My father (pictured above in Le Mans, France) had gone through a lot by the age of 17, when he signed up to join the Army. His mother had died three years earlier, leaving him and four siblings orphaned. Dad had moved from the small town of Costilla, six miles south of the Colorado border in the San Luis Valley, to Taos. Younger siblings were taken in by family, but it was the Great Depression, and no one could afford to take in my dad and his older brother. That older brother worked in the Conservation Corps in Albuquerque then joined the Navy, and my dad, even before finishing high school, also signed up to fight in WWII.
I always think of Dad when November 11th comes around. Veteran's Day was originally called “Armistice” Day, to commemorate the day that World War I allies signed an agreement with Germany to end the fighting. The agreement was signed by German, French, and British officials, at 5:00am on the morning of November 11th, 1918. The Armistice itself began six hours later at 11:00am--the eleventh hour of the eleventh month of the eleventh day, which is why Armistice Day is always celebrated on November 11th each year.
Of course, WWI was not the war that ended all wars. In the mid-1950s President Dwight D. Eisenhower changed the name to “Veterans” Day to honor all veterans, those who served their country in war or peace, dead or alive. It's also intended to thank our living veterans for their sacrifices, for putting their lives on hold to serve our country.
Most men of my dad's generation are now gone. I have cousins who went into wars, willingly and unwillingly. They served in the Korean War and the Vietnam War. I worked in Vietnam for five years, from 2007 to 2012, and I saw many Vietnam Vets return to that country to meet with veterans there, to heal deep divisions and deep wounds from that horrific war. Sometimes when I talked to Vietnam Vets in the US, some balked at the idea of ever stepping foot there again. Sometimes it was healing for the children of the veterans to go and spend time there. As an American in Vietnam, I never felt hostility toward me. Vietnam is a young country, and young people don't know of the war and have no bad feelings toward Americans. My brother and brothers-in-law barely missed being drafted; had they been just a few years older they would have joined friends and relatives who were drafted. It is perhaps the war that I remember most, the one that imprinted on me because I saw the turmoil it created for the men who were drafted, and for all families and for our nation. Spending time in Vietnam gave me great faith, seeing how time has a way of not erasing, but certainly healing.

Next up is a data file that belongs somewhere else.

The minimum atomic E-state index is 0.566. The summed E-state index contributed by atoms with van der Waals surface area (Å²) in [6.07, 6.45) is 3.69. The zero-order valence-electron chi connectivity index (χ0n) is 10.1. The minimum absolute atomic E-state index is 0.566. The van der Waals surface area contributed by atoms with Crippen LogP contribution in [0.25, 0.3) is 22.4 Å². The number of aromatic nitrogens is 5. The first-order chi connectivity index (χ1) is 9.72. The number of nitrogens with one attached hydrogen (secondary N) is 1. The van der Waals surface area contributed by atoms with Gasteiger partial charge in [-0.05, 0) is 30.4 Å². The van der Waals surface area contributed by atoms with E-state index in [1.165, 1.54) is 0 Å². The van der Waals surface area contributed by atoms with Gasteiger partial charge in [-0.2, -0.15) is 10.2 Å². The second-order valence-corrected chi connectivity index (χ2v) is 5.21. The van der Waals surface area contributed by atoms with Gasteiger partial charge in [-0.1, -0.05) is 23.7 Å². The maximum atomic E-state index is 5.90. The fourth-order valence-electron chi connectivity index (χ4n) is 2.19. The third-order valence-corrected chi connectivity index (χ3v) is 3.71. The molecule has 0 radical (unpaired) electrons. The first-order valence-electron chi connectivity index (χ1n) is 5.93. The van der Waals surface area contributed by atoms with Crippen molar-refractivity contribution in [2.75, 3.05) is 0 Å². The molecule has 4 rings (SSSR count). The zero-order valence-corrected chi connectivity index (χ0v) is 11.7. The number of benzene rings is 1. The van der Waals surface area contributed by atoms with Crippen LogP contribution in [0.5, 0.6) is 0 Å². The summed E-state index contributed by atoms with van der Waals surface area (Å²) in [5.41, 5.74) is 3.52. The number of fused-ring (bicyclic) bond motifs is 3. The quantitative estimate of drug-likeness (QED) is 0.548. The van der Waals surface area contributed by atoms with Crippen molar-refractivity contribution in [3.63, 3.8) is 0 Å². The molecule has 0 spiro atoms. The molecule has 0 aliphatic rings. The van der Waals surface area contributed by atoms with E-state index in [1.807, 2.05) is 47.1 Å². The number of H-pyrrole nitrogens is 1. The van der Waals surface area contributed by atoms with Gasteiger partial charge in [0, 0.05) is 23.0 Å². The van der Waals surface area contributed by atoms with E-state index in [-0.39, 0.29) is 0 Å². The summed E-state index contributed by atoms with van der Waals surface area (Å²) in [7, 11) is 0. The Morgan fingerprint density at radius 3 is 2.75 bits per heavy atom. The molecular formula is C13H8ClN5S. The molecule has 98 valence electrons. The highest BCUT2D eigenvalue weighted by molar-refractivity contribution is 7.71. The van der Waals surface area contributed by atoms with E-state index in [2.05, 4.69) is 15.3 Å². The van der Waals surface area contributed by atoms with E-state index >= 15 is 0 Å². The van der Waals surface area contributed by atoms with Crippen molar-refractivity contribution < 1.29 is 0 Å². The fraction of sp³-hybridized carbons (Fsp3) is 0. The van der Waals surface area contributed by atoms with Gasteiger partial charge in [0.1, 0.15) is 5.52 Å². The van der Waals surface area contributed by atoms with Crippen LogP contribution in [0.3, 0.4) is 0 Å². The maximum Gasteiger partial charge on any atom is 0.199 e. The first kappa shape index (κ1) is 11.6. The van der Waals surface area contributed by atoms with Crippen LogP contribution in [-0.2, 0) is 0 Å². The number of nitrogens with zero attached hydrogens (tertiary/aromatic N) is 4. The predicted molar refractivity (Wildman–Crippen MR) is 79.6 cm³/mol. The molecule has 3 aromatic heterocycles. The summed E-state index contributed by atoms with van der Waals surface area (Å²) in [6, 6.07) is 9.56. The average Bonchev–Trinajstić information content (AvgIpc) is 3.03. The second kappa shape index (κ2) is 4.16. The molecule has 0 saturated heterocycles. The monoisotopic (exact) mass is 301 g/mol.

War touches our lives in many ways. We can see the traumas and scars that war leaves. Sometime I feel that as time goes on, we do forget the wars. We forget the bravery and selflessness it takes for someone to serve our country. So on this day, I think of Dad, so young and earnest, and the way he talked more and more in the years before he died, about being in France and the friends he made in the war and the memories he had of certain experiences. I think of my uncles and of my still living cousins, some with wounds that may never heal. And I send a thank you to all veterans, including those serving today. I recognize your courage and I have deep gratitude for what you have done and continue to do, for me, my family, and for our country.